On Fri, Mar 3, 2023 at 2:06 PM Grant Taylor via COFF <coff(a)tuhs.org> wrote:
Thank you all for very interesting and engaging
comments & threads to
chase / pull / untangle.
I'd like to expand / refine my original question a little bit.
On 3/2/23 11:54 AM, Grant Taylor via COFF wrote:
I'd like some thoughts ~> input on
extended regular expressions used
with grep, specifically GNU grep -e / egrep.
While some reading of the references that Clem provided I came across
multiple indications that back-references can be problematic from a
performance stand point.
So I'd like to know if all back-references are problematic, or if very
specific back-references are okay.
The thing about backreferences is that they're not representable in
the regular languages because they require additional state (the thing
the backref refers to), so you cannot construct a DFA corresponding to
them, nor an NDFA simulator (this is where Freidl gets things wrong!);
you really need a pushdown automata and then you're in the domain of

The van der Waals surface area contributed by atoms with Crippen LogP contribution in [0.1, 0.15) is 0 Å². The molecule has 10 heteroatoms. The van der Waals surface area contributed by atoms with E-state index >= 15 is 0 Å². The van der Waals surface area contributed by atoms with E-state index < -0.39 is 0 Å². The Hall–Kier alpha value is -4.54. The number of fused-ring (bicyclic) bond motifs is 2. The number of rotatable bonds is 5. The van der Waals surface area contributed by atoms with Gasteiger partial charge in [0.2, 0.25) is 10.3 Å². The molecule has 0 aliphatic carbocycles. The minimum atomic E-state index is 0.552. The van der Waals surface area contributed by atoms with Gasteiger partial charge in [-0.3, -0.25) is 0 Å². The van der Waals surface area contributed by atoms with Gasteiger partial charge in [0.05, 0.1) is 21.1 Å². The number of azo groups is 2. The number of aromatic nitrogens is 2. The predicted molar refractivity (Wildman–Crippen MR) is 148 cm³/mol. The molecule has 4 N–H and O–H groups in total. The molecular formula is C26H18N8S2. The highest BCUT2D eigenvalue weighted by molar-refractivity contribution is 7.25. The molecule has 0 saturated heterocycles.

the context-free languages. Therefore, "regexps" that use back
references are not actually regular expressions.
Yet, popular engines support them...but how? Well, pretty much all of
them use a backtracking implementation, which _can_ be exponential in
both time and space.
Now, that said, there are plenty of REs, even some with backrefs,
that'll execute plenty fast enough on backtracking implementations; it
really depends on the expressions in question and the size of strings
you're trying to match against. But you lose the bounding guarantees
DFAs and NDFAs provide.
Suppose I have the following two lines:
Does the following RE w/ back-reference introduce a big performance penalty?
% echo "aaa aaa" | egrep "(aaa|bbb) \1"
I can easily see how a back reference to something that is not a fixed
length can become a rabbit hole. But I'm wondering if a back-reference
to -- what I think is called -- an alternation (with length fixed in the
RE) is a performance hit or not.
Well, it's more about the implementation strategy than the specific
expression here. Could this become exponential? I don't think this one
would, no; but others may, particularly if you use Kleene closures in
This _is_ something that appears in the wild, by the way, not just in
theory; I did a change to Google's spelling service code to replace
PCRE with re2 precisely because it was blowing up with exponential
memory usage on some user input. The problems went away, but I had to
rewrite a bunch of the REs involved.
- Dan C.